How the Legislature Dodges Conservative Judges

In case you didn't know, South Carolina's judges are elected by lawmakers.

It's taken me four judicial elections over the last two years to catch on, but there is a nasty little vote-hiding scheme that consistently costs conservatives judges the election. It's time for this to end.

Some legislators like to boast that the South Carolina Way of picking judges is superior to other states as being the most ethical, least political—as if South Carolinian legislators are the most ethical, least political voters in the country. I'll let you be the judge of that!

If you want to be a judge in South Carolina, here is how the process works:

  1. Prospective candidates make individual contact with each legislator announcing their intention to run. They are careful to explain they are not asking for our vote, for that would be against the rules, but are merely seeking to "get acquainted."
  2. Candidates file to run for the judicial office they desire.
  3. Candidates are interviewed by the Judicial Merit Selection Commission, a ten-member board appointed by the legislature. Currently, six of the ten commissioners are legislators themselves.
  4. The JMSC rates all the candidates, finding each one "highly qualified," "qualified," or "not qualified." From the qualified candidates, the commission nominates up to three. The JMSC is known to sway the election in their favor by picking one "highly qualified" candidate, one minority candidate who is less than "highly qualified", and one "qualified" candidate. Guess which candidate is most likely to get elected? The one with the prized label of "highly qualified."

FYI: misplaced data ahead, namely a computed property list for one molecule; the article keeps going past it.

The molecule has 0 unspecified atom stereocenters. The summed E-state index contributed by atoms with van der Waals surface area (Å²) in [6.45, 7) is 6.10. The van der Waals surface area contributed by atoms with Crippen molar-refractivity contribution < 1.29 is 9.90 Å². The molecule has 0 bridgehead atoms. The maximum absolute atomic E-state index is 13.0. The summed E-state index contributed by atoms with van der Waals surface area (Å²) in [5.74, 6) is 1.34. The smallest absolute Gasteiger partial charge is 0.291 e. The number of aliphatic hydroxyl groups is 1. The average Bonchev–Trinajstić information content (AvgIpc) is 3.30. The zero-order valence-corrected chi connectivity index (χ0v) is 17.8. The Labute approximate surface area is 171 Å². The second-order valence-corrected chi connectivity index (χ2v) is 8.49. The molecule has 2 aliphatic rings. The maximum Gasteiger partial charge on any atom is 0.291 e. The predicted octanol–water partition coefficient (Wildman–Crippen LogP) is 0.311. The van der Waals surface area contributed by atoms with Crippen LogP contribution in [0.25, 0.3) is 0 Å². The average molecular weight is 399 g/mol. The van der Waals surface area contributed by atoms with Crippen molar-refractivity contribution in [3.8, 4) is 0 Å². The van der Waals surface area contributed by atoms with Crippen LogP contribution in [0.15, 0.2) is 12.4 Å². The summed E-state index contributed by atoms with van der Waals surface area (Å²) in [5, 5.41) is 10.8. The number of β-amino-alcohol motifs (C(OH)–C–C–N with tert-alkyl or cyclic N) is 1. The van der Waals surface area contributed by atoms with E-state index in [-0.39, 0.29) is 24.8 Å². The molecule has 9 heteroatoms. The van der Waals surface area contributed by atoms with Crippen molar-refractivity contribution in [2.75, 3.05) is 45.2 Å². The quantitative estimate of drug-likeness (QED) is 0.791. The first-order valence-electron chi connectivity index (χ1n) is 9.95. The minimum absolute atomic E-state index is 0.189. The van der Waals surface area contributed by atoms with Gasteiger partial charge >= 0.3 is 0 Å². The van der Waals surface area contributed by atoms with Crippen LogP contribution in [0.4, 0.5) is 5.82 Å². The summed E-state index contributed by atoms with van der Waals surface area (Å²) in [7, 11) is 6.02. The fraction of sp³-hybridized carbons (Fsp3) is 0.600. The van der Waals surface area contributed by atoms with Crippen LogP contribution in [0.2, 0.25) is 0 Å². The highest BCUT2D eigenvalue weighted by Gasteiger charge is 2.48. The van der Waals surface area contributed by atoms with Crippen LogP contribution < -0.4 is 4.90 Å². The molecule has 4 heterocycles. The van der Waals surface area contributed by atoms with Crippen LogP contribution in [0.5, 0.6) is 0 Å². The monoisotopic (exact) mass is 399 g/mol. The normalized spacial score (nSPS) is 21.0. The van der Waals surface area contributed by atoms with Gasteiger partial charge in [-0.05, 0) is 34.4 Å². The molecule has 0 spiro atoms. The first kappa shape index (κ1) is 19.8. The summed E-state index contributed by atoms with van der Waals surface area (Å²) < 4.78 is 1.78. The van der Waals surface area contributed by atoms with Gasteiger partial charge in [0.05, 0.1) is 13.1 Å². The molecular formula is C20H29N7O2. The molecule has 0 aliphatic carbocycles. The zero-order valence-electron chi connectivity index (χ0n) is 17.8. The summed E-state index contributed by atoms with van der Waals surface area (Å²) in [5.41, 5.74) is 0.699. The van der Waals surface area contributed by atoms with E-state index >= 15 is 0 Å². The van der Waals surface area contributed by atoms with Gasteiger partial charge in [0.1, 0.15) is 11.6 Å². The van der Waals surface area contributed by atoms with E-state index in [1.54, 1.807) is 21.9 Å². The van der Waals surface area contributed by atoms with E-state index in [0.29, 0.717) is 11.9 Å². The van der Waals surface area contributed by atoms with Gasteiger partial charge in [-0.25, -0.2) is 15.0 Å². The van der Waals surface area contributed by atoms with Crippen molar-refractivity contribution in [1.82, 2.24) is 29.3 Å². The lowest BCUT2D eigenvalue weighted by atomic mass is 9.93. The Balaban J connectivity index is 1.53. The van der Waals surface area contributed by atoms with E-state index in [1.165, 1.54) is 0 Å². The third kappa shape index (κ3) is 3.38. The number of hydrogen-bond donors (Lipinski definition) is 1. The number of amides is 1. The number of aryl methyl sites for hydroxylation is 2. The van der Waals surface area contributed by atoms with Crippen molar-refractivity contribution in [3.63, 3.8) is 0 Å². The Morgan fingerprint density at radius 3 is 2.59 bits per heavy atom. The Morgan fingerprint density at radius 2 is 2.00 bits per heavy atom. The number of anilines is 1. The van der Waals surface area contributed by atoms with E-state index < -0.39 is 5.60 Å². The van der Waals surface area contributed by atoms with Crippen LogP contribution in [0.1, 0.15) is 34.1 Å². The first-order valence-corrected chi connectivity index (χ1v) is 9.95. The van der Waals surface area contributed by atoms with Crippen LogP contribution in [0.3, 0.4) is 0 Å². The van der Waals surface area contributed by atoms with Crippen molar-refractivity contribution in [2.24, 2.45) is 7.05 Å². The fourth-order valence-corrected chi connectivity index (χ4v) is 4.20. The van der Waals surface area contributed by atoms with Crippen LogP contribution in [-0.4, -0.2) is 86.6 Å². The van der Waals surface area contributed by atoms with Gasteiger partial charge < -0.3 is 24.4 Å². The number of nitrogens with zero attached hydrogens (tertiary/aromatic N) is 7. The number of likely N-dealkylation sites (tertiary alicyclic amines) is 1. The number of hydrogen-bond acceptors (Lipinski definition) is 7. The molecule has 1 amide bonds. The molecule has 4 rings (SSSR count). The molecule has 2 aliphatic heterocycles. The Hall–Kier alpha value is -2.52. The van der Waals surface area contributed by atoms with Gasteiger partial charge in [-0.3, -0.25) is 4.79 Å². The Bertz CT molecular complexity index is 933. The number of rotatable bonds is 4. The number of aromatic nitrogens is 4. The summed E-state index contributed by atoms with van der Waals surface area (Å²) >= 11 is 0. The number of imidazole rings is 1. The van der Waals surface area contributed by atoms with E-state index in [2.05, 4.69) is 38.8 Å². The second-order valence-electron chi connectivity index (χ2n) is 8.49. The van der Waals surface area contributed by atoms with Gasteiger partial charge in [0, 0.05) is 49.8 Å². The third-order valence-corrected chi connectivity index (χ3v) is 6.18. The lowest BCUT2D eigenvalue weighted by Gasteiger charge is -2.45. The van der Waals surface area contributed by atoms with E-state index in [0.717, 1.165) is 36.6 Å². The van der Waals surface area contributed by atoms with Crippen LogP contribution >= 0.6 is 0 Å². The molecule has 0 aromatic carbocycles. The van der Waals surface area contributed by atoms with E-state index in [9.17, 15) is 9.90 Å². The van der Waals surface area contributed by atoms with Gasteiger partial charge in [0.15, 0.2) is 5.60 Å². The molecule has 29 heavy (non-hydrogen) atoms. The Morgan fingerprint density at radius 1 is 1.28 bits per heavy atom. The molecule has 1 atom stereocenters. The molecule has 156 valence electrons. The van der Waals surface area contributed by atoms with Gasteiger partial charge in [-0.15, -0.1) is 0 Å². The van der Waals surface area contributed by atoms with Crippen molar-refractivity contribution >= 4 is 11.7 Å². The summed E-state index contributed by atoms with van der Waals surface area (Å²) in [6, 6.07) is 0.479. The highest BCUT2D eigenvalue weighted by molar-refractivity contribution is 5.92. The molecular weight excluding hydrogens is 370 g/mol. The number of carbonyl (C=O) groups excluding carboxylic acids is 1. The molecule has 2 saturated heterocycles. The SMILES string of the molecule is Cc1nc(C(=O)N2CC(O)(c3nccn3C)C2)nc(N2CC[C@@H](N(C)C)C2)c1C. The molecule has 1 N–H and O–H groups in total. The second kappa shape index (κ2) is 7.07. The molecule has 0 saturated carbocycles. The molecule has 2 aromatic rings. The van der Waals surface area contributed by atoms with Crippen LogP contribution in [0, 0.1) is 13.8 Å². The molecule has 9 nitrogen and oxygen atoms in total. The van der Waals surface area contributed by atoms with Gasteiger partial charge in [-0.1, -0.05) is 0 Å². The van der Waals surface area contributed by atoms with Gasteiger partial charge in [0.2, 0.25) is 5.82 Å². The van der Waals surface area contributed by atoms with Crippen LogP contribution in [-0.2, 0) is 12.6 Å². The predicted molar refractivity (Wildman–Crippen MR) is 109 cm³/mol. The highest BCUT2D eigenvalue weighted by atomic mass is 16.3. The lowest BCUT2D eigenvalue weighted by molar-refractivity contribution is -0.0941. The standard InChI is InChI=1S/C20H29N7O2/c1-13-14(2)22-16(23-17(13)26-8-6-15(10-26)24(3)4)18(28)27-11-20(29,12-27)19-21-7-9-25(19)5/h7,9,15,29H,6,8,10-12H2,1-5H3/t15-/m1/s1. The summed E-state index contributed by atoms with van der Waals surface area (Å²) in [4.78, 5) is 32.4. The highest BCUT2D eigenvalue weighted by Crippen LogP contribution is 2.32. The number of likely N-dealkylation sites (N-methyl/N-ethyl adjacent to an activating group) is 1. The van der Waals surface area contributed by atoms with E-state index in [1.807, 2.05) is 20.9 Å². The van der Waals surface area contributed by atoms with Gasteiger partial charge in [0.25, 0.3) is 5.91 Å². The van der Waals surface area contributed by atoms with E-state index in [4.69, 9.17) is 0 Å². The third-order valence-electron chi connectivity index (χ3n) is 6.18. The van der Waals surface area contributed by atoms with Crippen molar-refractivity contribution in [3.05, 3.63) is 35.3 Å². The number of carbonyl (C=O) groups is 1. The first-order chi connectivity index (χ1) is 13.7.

5. Approximately one week after the JMSC publishes its findings and nominations in a draft report, the report is finalized and the nominated candidates are allowed to officially ask for legislators' votes. This is called getting commitments, and most commitments are obtained on the opening day. I learned the hard way early on that candidates are prohibited by the Judicial Canons from answering substantive questions about their political views or how they might rule on a given case, so I can only surmise that most commitments are given on the basis of friendship or reputation. To enhance this process, judicial candidates will stand in the parking garage and entrances to the capitol to greet and shmooze with legislators as they arrive.
  6. Within a matter of days, candidates who don't get enough commitments start dropping out. One candidate told me, "I was told the writing was on the wall and it was better not to make you all vote." It is considered bad decorum for any candidate who is not in the lead to stay in the race all the way to the end.
  7. By the time the House and Senate gets together to hold the election, only one candidate is usually left standing in each race.

The real voting process is when commitments are being collected behind the scenes. The public is not privy to know what candidates their legislators commit to, and legislators know they will be excused for voting publicly for a bad candidate if that candidate is the only one left. They will say that they had no choice. On top of that, the vote for the last man standing is usually a voice vote, which is not recorded.